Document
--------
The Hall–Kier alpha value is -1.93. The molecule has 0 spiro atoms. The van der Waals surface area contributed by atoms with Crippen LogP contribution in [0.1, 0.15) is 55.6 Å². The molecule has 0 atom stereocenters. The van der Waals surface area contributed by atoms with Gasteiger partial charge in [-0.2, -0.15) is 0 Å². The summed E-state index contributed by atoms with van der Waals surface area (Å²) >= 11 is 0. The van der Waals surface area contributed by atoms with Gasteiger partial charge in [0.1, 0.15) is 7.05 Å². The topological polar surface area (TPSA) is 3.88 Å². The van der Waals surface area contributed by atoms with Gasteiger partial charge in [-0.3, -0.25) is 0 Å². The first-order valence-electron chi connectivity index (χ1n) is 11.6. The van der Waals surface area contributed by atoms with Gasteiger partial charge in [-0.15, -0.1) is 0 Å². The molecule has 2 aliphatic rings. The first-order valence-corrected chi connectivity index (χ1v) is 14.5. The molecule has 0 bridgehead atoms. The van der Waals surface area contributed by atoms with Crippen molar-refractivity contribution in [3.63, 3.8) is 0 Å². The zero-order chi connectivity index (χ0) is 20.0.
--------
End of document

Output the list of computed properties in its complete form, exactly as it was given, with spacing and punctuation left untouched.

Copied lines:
The Hall–Kier alpha value is -1.93. The molecule has 0 spiro atoms. The van der Waals surface area contributed by atoms with Crippen LogP contribution in [0.1, 0.15) is 55.6 Å². The molecule has 0 atom stereocenters. The van der Waals surface area contributed by atoms with Gasteiger partial charge in [-0.2, -0.15) is 0 Å². The summed E-state index contributed by atoms with van der Waals surface area (Å²) >= 11 is 0. The van der Waals surface area contributed by atoms with Gasteiger partial charge in [0.1, 0.15) is 7.05 Å². The topological polar surface area (TPSA) is 3.88 Å². The van der Waals surface area contributed by atoms with Gasteiger partial charge in [-0.3, -0.25) is 0 Å². The first-order valence-electron chi connectivity index (χ1n) is 11.6. The van der Waals surface area contributed by atoms with Gasteiger partial charge in [-0.15, -0.1) is 0 Å². The molecule has 2 aliphatic rings. The first-order valence-corrected chi connectivity index (χ1v) is 14.5. The molecule has 0 bridgehead atoms. The van der Waals surface area contributed by atoms with Crippen molar-refractivity contribution in [3.63, 3.8) is 0 Å². The zero-order chi connectivity index (χ0) is 20.0.